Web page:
“I kicked this boy and I got suspended. She said go up to the room and I got a spanking. It didn’t really hurt, but I cried before she hit me.
“My cousin told me to say `Kunta Kinte,’ ” a reference to the scene in “Roots” in which a white slave owner tries to beat Kunta Kinte’s name out of him. “He did it when he was getting a whipping and his mother started laughing.”
That tactic didn’t work for Allyssa. Her mother still gave her the spoon.
Proverbs 23:13-14: Thou shalt beat him with the rod, and shalt deliver his soul from hell.
Henry Banks presses those words on the thin pages of his Bible. The rod, he says, “that is like a belt, or a switch.”
After a series of court hearings and 28 days in which Maria was kept from them, the Bankses finally agreed they would not spank the girl. A judge agreed to return Maria to her home and scheduled the whole case for dismissal in December — if the parents abide by that promise until the hearing.
Banks says he had no problem agreeing because the judge understood the Bible, and further understood that spankings are not done spontaneously.
“Spanking is not the first thing,” the pastor says. “It is the last thing you do.”
Besides, Banks says, Maria is now 11 and soon she will reach her age of reason — 13 — at which point, he says, the Bible commands him not to spank.
Since Maria came home, there have been no major problems. She hasn’t had a need to be spanked, her parents say.
“She is scared she could be taken,” Armender Banks says.
Maria takes a seat in the corner of the living room. Her parents tell her it’s okay to talk about what happened to her. She is reluctant at first. She doesn’t want to discuss the time she spent in foster care.
“That’s in the past,” she says. “It was bad. I didn’t like it. There was a lot of cursing, drinking and piercing.” “Piercing?” her mother asks.
“Yeah, piercing body parts,” Maria says. “They tried to pierce me.”
“You see what can happen when a child is out of her household.”
Maria says she doesn’t even think much about the spanking that started this whole story. She fidgets and recites the Bible: ” `Spare the rod, spoil the child.’ That means give your children spankings. . . . They spank me because they love me.”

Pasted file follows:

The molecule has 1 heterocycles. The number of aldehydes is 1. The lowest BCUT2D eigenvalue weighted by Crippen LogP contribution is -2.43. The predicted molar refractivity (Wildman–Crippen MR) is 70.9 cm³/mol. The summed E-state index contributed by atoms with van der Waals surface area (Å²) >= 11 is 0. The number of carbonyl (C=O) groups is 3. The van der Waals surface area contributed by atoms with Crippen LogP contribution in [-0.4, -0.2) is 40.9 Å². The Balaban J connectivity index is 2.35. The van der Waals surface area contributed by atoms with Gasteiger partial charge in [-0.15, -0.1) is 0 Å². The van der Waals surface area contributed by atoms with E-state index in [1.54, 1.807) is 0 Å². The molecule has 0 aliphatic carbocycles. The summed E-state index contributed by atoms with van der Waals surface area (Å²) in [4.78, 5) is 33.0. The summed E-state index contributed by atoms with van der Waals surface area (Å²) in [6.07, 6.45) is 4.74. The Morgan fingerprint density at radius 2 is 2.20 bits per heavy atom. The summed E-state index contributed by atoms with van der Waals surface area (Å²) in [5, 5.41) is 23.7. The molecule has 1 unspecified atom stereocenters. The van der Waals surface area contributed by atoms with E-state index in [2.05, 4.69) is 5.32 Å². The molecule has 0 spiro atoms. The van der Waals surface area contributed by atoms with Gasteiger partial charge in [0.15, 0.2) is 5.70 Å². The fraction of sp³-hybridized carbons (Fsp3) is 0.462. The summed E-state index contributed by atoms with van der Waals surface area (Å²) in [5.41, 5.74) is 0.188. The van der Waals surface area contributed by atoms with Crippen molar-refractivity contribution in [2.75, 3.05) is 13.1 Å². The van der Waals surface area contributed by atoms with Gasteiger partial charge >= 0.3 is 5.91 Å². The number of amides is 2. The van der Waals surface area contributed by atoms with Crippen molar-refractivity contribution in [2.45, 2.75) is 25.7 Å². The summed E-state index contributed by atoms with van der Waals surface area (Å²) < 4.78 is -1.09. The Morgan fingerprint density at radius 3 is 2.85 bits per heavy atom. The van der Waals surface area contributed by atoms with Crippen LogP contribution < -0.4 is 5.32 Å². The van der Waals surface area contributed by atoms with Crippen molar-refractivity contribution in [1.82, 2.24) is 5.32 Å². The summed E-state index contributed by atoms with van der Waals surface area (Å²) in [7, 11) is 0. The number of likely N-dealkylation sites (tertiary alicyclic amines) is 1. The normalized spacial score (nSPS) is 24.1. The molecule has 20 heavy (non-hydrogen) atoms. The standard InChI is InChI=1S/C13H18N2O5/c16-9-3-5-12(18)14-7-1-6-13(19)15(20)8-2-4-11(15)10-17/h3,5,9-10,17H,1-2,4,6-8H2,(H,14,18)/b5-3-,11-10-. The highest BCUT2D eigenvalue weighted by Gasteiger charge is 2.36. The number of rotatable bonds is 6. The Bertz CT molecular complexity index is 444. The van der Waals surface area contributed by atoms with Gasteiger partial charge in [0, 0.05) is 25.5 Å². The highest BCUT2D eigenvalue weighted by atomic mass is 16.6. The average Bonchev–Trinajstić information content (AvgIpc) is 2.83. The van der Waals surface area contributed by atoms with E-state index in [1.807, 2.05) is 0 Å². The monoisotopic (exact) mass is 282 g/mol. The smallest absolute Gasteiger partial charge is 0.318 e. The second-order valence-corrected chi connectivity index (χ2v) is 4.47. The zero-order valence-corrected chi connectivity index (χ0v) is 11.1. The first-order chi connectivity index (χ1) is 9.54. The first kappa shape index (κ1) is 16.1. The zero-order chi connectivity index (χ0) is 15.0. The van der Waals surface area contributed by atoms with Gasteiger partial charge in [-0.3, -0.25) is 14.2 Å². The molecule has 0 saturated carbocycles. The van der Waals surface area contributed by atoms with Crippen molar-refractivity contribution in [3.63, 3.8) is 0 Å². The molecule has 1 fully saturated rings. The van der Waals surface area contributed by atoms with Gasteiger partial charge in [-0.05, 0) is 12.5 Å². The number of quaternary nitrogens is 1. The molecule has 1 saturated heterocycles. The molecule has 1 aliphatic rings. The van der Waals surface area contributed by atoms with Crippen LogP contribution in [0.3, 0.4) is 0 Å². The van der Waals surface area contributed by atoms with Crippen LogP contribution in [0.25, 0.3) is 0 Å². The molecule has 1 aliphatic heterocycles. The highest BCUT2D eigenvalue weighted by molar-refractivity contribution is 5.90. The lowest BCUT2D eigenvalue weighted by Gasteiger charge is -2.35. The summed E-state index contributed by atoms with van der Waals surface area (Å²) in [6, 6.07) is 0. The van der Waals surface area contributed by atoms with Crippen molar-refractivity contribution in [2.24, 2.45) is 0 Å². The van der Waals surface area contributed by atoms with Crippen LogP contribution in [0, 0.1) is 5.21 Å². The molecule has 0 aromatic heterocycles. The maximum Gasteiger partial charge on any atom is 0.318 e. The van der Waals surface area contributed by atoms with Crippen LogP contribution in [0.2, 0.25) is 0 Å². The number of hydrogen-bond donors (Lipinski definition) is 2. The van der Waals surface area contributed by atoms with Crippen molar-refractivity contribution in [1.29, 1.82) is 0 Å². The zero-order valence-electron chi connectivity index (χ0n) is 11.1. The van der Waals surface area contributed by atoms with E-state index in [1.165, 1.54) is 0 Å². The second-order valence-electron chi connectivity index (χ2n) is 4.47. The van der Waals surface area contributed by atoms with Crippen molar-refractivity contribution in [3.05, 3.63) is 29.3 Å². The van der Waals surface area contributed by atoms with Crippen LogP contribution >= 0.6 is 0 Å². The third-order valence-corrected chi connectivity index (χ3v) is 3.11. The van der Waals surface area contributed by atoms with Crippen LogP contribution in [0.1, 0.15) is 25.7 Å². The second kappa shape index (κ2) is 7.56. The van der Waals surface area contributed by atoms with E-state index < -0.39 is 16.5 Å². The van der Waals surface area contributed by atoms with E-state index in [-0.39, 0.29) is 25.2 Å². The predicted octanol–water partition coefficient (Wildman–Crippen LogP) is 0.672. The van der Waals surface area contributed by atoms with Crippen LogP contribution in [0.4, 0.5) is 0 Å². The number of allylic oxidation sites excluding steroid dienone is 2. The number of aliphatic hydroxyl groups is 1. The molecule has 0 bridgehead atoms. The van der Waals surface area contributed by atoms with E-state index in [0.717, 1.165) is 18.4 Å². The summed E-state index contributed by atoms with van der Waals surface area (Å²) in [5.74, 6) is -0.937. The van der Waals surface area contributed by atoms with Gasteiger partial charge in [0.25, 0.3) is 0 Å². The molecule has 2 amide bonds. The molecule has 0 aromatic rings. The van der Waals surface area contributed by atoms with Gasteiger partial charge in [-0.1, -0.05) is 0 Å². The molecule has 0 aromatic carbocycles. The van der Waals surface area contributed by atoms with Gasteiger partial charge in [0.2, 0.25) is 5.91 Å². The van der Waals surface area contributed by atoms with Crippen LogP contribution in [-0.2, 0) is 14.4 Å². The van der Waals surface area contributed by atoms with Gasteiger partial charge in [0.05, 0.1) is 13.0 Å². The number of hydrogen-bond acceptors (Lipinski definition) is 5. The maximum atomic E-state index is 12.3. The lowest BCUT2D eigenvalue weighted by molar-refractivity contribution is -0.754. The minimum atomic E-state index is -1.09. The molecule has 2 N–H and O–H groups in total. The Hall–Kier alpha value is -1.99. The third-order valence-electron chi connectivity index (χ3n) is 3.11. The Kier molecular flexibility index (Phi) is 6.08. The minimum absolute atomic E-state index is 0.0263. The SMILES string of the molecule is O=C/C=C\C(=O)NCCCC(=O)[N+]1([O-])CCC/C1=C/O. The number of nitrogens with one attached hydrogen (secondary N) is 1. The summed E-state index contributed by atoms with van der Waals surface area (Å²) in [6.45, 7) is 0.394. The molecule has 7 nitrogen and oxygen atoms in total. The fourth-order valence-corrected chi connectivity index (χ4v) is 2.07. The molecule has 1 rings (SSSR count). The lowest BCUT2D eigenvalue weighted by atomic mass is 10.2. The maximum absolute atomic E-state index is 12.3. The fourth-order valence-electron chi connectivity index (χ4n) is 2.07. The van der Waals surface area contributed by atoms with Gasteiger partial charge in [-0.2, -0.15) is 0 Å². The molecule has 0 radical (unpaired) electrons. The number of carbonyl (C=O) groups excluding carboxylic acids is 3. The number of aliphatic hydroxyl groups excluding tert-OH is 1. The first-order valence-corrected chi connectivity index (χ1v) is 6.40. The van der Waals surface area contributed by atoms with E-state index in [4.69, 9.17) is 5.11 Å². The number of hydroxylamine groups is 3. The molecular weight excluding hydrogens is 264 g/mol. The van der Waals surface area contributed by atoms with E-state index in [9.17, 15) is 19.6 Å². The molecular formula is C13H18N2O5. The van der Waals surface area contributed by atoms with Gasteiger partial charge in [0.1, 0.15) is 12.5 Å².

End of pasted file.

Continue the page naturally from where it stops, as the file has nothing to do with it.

Maria asks to be excused. She is tall for her age, but inside she is still a child. It’s a Saturday; she wants to play.
She chases a friend into the kitchen and they beg for sodas, then run upstairs to watch television.
A few minutes pass and they run back downstairs, now wanting to walk to the riverfront for a festival. After a series of nos, then maybes, Armender and Henry Banks relent.
“But be back before the sun goes down.”
The parents keep talking, the daylight fades and Armender checks her watch: 8:45 p.m.
“The sun been done gone down,” she says. “Where is Maria?”
The mother climbs in her van, drives to the riverfront and scans the crowd. Neither the girl nor her friend is there.
“Maybe they already walked home,” Armender says.
She drives home and opens the screen door. The house is dark. Her husband comes in. He has not seen Maria either. It is pitch black in the foothills of the mountain-ringed town. Worry creases their faces.
This would be the perfect scenario for a spanking. But they are under court order.
They get back in the van. “Maria is going to be grounded for this,” says Armender, now riding in the passenger seat.
A block from the house, Henry Banks lowers his window. Two figures are walking slowly up the street.
“There she is.” He stops the van.
“You were supposed to be back before dark,” Armender says. “Get in the van.” “But we were walking back,” Maria pleads.
The father will hear no excuses.
“The next time you ask to go somewhere the answer is an automatic no,” he says.
He wheels the van slowly up a hill, his wife at his side, his daughter sitting in the seat behind him. He is still the father. He is still the man in charge of his household. But not totally. The child has disobeyed in a blatant, dangerous way. He thinks of the time she left the yard when she was 3 and her mother burned her legs up with a switch. After that, she never left the yard without permission again.
You can see the frustration in his face. He knows that girl could have used a good spanking.
DeNeen L. Brown is an award-winning staff writer at The Washington Post who has covered night police, education, courts, politics and culture.